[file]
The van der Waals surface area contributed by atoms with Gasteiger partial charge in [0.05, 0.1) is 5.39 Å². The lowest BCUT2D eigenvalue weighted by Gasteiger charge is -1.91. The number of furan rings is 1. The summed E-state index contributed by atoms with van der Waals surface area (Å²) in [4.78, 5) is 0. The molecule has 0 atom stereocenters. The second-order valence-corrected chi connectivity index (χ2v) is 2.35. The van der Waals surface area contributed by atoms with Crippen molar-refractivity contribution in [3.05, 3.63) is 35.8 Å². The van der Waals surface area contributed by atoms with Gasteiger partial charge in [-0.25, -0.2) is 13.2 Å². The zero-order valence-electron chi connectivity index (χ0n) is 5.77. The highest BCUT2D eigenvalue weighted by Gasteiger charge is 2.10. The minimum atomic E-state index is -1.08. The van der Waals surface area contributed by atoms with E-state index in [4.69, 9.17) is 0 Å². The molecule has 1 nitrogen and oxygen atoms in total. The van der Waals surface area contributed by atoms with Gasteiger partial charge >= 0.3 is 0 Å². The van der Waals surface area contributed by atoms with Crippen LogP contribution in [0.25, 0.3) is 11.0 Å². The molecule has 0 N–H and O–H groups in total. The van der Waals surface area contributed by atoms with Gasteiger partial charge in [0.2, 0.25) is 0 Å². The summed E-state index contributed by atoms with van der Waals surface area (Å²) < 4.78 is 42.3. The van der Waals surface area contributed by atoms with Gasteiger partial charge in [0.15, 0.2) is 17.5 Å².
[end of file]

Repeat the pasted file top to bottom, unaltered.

The van der Waals surface area contributed by atoms with Gasteiger partial charge in [0.05, 0.1) is 5.39 Å². The lowest BCUT2D eigenvalue weighted by Gasteiger charge is -1.91. The number of furan rings is 1. The summed E-state index contributed by atoms with van der Waals surface area (Å²) in [4.78, 5) is 0. The molecule has 0 atom stereocenters. The second-order valence-corrected chi connectivity index (χ2v) is 2.35. The van der Waals surface area contributed by atoms with Crippen molar-refractivity contribution in [3.05, 3.63) is 35.8 Å². The van der Waals surface area contributed by atoms with Gasteiger partial charge in [-0.25, -0.2) is 13.2 Å². The zero-order valence-electron chi connectivity index (χ0n) is 5.77. The highest BCUT2D eigenvalue weighted by Gasteiger charge is 2.10. The minimum atomic E-state index is -1.08. The van der Waals surface area contributed by atoms with E-state index in [4.69, 9.17) is 0 Å². The molecule has 1 nitrogen and oxygen atoms in total. The van der Waals surface area contributed by atoms with Gasteiger partial charge >= 0.3 is 0 Å². The van der Waals surface area contributed by atoms with Crippen LogP contribution in [0.25, 0.3) is 11.0 Å². The molecule has 0 N–H and O–H groups in total. The van der Waals surface area contributed by atoms with Gasteiger partial charge in [0.2, 0.25) is 0 Å². The summed E-state index contributed by atoms with van der Waals surface area (Å²) < 4.78 is 42.3. The van der Waals surface area contributed by atoms with Gasteiger partial charge in [0.15, 0.2) is 17.5 Å².